guess that's it from this soapbox for today. feel free to reply to my note to say "hi."

thanks again for starting this group. :)
Current Location:
brooklyn museum (where i work)
Current Mood:
excited bookworm-ish
* * *
I'm excited about the unanimous approval for The Time Traveler's Wife, by Audrey Niffenegger! That's what we'll be reading in the forst half of April for sure, so go ahead and buy it!

Also, Kelly's asked me to run the discussion for a while, and I was wondering who's read either or both of the books that are up right now. The read-by date is still a few days away, but I was just wondering how many of us I'm gearing the discussion toward. So..

I'm reading-

* * *
* * *
I think italiansweetie and I have switched and my turn to pick a book is coming up next week. I'm leaning toward The Time Traveler's Wife by Audrey Nessinger. I just read it a couple weeks ago and I loved it, so I think you all will too! There were a couple others I was considering- the new Jodi Piccoult book, or My Name is Charlotte Simmons, but I didn't think either of those were quite as good.

My only hesitation is that I'd really love to see more of us participating, so if there's something that more of us would read, I'd go with that instead. I'm open to pretty much anything!

Are you interested in reading The Time Traveler's Wife

Yes, I'll read it.
No, but I'd read another book. (Make a suggestion in the comments)
No, but I wouldn't read another book either.

I'll decide in the next day or two so those of you who want to order it used will have time to do that!
* * *
Is anyone else reading Freakonomics? His theory about abortion and the crime rate is interesting.
* * *
Taken from Class, page 21

There seems no place where higherarchial status-orderings aren't discoverable. In a symphony orchestra the customary ranking of sections recognizes the difficulty and degree of subtlety of various kinds of insturments: strings are on top, woodwinds just below, then brass, and then, at the bottom, percussion.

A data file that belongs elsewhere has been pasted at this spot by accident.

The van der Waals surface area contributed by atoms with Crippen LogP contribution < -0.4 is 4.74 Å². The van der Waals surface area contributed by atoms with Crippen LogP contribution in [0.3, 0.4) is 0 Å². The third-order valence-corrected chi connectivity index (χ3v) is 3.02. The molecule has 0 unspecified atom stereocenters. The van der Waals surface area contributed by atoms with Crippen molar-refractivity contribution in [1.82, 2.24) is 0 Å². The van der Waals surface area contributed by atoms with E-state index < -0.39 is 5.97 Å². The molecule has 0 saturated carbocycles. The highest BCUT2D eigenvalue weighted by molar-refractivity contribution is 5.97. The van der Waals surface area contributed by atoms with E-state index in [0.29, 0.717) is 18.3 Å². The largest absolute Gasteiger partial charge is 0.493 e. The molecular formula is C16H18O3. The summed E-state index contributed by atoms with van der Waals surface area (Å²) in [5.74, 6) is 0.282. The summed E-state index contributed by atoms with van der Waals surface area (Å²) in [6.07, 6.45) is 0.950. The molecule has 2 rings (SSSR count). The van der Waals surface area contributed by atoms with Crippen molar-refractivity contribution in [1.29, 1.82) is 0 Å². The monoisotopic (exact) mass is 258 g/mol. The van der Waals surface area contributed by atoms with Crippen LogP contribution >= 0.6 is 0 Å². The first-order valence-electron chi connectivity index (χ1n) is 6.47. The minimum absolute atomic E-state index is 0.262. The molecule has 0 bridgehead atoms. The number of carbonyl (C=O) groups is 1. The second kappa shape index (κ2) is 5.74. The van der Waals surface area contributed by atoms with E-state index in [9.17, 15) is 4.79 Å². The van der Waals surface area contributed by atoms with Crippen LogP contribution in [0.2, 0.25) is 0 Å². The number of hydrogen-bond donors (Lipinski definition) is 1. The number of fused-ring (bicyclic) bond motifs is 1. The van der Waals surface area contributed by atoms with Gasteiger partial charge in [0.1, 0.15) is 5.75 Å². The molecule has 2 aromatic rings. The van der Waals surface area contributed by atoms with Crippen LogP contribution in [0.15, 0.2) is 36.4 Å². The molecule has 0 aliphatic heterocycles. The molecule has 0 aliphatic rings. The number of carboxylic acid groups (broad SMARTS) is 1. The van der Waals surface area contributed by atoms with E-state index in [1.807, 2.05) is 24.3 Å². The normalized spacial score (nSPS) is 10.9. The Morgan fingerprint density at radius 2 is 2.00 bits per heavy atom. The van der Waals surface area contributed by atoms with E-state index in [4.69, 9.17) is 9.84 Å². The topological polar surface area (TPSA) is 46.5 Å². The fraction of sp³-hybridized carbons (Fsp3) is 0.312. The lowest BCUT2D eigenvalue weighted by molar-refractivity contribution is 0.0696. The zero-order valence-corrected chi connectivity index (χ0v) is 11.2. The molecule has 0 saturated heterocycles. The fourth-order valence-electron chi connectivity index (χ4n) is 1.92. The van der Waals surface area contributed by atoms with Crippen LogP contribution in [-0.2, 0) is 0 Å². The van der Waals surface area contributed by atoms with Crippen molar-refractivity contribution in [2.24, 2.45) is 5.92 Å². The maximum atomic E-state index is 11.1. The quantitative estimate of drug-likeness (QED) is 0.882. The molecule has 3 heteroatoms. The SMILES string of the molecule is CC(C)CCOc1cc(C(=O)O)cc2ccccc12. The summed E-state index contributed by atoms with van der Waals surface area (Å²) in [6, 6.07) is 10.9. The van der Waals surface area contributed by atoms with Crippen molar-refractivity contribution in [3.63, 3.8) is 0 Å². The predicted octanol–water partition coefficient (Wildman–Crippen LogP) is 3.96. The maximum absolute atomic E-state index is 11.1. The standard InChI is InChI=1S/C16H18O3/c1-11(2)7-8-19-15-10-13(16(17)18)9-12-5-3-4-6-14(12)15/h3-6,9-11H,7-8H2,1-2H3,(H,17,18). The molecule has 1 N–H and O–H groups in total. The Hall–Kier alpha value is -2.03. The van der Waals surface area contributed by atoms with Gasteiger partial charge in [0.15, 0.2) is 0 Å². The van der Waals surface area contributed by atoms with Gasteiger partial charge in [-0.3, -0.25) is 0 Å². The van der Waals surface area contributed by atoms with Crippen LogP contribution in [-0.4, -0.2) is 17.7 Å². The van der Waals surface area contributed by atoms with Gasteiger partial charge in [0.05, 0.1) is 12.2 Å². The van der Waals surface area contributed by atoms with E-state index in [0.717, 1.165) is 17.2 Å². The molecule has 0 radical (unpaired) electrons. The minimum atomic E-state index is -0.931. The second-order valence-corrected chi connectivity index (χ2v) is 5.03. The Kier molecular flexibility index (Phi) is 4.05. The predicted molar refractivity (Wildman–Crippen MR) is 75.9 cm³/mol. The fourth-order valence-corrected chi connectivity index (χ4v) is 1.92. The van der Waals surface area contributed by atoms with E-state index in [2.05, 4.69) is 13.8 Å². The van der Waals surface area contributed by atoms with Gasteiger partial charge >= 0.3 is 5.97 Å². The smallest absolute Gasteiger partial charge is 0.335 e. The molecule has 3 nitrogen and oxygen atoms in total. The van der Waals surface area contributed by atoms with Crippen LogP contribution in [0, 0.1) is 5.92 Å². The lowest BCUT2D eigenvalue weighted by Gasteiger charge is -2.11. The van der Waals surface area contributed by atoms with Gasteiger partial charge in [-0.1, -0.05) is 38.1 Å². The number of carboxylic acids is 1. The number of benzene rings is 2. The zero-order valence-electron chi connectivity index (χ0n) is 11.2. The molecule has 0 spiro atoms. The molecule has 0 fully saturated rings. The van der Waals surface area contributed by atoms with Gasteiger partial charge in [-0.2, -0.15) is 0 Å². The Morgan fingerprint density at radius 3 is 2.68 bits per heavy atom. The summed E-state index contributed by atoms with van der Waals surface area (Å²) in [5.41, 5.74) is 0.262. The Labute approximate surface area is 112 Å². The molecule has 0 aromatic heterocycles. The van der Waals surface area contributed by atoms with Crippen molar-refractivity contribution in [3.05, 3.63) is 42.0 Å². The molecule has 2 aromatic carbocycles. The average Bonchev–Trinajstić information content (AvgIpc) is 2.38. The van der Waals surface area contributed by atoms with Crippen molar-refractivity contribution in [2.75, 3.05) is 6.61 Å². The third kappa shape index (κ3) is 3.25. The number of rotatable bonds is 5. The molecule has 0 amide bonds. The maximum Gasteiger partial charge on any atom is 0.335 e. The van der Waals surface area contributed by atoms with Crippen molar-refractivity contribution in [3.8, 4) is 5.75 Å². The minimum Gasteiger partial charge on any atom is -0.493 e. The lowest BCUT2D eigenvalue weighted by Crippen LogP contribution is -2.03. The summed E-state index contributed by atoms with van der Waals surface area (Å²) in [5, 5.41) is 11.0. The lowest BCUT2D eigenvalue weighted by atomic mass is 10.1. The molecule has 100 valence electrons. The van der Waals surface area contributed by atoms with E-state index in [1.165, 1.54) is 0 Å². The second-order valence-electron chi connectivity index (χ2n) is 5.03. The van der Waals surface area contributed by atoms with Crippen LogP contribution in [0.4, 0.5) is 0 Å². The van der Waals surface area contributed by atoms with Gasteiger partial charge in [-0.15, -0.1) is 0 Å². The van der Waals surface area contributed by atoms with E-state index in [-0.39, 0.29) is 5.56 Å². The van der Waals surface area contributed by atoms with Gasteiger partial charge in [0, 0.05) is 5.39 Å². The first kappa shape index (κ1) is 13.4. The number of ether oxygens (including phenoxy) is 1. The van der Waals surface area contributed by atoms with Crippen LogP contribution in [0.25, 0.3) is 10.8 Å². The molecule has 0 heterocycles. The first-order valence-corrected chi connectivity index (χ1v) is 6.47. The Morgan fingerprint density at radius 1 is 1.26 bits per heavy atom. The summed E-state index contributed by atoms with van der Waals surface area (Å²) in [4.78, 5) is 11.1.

Since the majority of members here happen to be musicians, I thought this would be an interesting discussion. What do you think of this quote? Is music ranked by "class"?

* * *
Keep in mind while you're reading Paul Fussell's Class - he makes a lot of cultural references that are outdated. In some cases, you may have to take some of what he says with a grain of salt. For instance, there's one part where he writes that purple is a low-class color...purple has become very popular, esp in home decor, over the past 20 years. Also, preppy chic (which he also refers to) has gone from common, to outdated, to retro cool since this book was written. Just something to keep in mind!
* * *
Check this over and if you don't agree with something, or you have to cancel, please leave a reply here.

April 5th-19th: italiansweetie
April 20th-May 3rd: jadeviolet
May 4th-18th: hilobeans
May 19th-June 3rd: saioboepedge
June 4th-18th: loki_quinn
June 19th-July 3rd: somuchmine
July 5th (skip the 4th of July b/c I'm sure nobody's gonna want to post on a holiday)-19th: travelphilejen
July 20th-August 3rd: sucrets4
August 4th-18th: dolcedaze
August 19th-September 3rd: starlit_song102

Please have your book picked out at least a week before the start-by date, to give people enough time to get their books in time for the discussion. I didn't provide for any down-time in between, so it's important to plan ahead. Again, if you would rather not participate, please reply to this post ASAP so I can correct the schedule.
* * *
* * *

Previous · Next